Twin Lights in 100 Artifacts - #1
The 2nd order lens at Twin Lights is a well-traveled light, having been disassembled, moved, and reassembled no less than 10 times. It saw nightly service at the lighthouse for nearly 51 years. Weighing approximately 3,000 pounds it made a full revolution every ten seconds and reached a maximum brilliance of 25 million candlepower. All of these mechanical wonders served one purpose – to help sailors at sea locate their position up to 22 miles at sea.
The lens began its long journey at the Henry Lapaute Optical Glass Company located in Paris, France. It was created in high style with decorative trim and ornaments for exhibition at the Chicago World’s Fair in 1893. While there, it caught the eye of the Chairman of the Lighthouse Board, Captain Schley, who promptly purchased it for use in the United States.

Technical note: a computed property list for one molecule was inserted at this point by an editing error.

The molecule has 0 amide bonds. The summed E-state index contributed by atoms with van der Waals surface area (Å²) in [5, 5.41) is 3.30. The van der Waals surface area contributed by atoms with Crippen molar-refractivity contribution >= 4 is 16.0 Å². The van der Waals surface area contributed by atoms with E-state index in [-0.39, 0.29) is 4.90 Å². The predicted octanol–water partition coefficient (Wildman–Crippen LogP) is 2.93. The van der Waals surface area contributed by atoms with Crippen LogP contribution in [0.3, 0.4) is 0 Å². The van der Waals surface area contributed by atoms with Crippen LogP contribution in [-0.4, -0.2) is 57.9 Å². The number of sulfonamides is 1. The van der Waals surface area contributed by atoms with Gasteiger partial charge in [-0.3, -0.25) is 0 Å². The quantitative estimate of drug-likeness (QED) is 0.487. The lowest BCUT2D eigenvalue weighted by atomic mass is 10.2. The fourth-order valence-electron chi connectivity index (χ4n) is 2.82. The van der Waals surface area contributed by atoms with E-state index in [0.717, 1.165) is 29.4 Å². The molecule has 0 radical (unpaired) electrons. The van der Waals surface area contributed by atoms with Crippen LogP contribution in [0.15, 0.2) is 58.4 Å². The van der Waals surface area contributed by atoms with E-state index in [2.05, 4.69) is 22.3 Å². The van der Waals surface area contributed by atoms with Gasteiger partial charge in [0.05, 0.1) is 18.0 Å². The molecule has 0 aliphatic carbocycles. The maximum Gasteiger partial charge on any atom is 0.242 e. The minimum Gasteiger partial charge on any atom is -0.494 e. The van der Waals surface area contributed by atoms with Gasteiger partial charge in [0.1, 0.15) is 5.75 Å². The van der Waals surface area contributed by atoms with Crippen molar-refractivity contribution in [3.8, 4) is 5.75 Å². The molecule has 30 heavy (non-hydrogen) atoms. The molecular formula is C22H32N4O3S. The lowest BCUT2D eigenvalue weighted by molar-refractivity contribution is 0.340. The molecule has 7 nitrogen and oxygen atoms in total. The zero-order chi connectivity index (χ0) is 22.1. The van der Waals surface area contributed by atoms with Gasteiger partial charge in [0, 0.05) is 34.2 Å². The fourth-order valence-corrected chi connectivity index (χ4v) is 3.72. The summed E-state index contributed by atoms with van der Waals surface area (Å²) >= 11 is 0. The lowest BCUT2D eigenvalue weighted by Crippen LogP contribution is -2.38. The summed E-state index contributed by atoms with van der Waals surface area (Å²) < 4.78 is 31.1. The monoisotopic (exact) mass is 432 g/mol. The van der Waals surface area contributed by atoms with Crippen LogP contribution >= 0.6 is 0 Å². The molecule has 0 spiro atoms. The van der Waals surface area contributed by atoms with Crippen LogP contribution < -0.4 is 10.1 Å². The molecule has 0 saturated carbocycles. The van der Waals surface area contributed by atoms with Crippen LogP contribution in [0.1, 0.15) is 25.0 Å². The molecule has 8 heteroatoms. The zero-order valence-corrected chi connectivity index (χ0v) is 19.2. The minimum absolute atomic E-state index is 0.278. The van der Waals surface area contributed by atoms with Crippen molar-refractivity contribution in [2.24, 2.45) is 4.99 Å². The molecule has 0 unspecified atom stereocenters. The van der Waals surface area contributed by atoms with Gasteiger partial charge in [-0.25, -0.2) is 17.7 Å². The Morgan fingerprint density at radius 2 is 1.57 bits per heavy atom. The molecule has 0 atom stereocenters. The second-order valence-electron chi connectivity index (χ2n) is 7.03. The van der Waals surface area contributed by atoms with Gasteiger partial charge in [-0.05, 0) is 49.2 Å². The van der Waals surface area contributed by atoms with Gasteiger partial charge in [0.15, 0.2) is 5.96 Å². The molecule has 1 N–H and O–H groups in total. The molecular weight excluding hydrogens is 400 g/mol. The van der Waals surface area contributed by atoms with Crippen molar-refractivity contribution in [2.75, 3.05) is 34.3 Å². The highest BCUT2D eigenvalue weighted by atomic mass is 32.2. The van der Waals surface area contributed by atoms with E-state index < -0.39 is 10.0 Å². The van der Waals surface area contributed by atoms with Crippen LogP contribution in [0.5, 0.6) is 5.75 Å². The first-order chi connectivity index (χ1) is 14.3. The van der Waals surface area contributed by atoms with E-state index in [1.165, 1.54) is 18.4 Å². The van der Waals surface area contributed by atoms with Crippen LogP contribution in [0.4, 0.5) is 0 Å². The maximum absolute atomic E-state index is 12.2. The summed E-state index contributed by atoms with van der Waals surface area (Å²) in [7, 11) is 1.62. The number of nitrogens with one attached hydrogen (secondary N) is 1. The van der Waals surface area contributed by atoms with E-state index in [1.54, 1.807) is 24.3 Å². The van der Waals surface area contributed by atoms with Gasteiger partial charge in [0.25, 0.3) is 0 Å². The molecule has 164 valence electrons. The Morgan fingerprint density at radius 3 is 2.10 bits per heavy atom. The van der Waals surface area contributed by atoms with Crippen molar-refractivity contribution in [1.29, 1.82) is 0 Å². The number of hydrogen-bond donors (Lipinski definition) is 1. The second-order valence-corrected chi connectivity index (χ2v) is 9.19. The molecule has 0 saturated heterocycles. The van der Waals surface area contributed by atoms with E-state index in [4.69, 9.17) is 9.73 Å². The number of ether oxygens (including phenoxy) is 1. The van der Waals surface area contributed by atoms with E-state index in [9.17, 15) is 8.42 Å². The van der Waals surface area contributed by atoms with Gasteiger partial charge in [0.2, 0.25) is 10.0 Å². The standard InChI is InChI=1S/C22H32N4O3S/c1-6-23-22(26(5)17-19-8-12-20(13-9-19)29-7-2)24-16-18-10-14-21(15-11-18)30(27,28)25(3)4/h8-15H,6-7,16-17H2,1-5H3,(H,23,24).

The lens spent the next five years in motion, traveling to subsequent World’s Fairs as a display piece before finding a home at the Navesink Light Station in 1898. The Twin Lights’ larger than average lantern room and elevation made it the perfect location to test the new 2nd Order Bivalve lens. The two-sided lens installed at Twin Lights was the largest of its type ever ordered by the United States.
The lens last departed the lighthouse in March of 1951 after Twin Lights was decommissioned and was installed at the Boston Museum of Science where it remained on display for 28 years. It returned home in 1979 thanks to a partnership between the New Jersey Park Service, the Twin Lights Historical Society, and the Rumson Garden Club. Its final move was a short one, relocating it from the opposite end of the Power House to its present location within its lantern room like enclosure where visitors can enjoy it today!